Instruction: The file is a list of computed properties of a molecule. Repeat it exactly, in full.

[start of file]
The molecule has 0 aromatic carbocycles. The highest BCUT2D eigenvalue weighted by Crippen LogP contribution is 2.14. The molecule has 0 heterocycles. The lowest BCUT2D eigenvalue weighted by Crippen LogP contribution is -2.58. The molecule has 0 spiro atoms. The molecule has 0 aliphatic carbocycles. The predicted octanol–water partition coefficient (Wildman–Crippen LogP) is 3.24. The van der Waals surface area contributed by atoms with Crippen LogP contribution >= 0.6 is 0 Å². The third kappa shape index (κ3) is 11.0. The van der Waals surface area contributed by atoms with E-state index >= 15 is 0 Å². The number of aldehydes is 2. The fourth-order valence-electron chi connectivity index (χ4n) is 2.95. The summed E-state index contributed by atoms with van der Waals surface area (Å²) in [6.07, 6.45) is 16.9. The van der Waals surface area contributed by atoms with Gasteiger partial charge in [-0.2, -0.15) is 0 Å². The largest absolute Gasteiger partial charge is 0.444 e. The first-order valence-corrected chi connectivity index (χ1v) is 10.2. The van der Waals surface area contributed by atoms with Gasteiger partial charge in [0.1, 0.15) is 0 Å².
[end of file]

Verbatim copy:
The molecule has 0 aromatic carbocycles. The highest BCUT2D eigenvalue weighted by Crippen LogP contribution is 2.14. The molecule has 0 heterocycles. The lowest BCUT2D eigenvalue weighted by Crippen LogP contribution is -2.58. The molecule has 0 spiro atoms. The molecule has 0 aliphatic carbocycles. The predicted octanol–water partition coefficient (Wildman–Crippen LogP) is 3.24. The van der Waals surface area contributed by atoms with Crippen LogP contribution >= 0.6 is 0 Å². The third kappa shape index (κ3) is 11.0. The van der Waals surface area contributed by atoms with E-state index >= 15 is 0 Å². The number of aldehydes is 2. The fourth-order valence-electron chi connectivity index (χ4n) is 2.95. The summed E-state index contributed by atoms with van der Waals surface area (Å²) in [6.07, 6.45) is 16.9. The van der Waals surface area contributed by atoms with Gasteiger partial charge in [-0.2, -0.15) is 0 Å². The largest absolute Gasteiger partial charge is 0.444 e. The first-order valence-corrected chi connectivity index (χ1v) is 10.2. The van der Waals surface area contributed by atoms with Gasteiger partial charge in [0.1, 0.15) is 0 Å².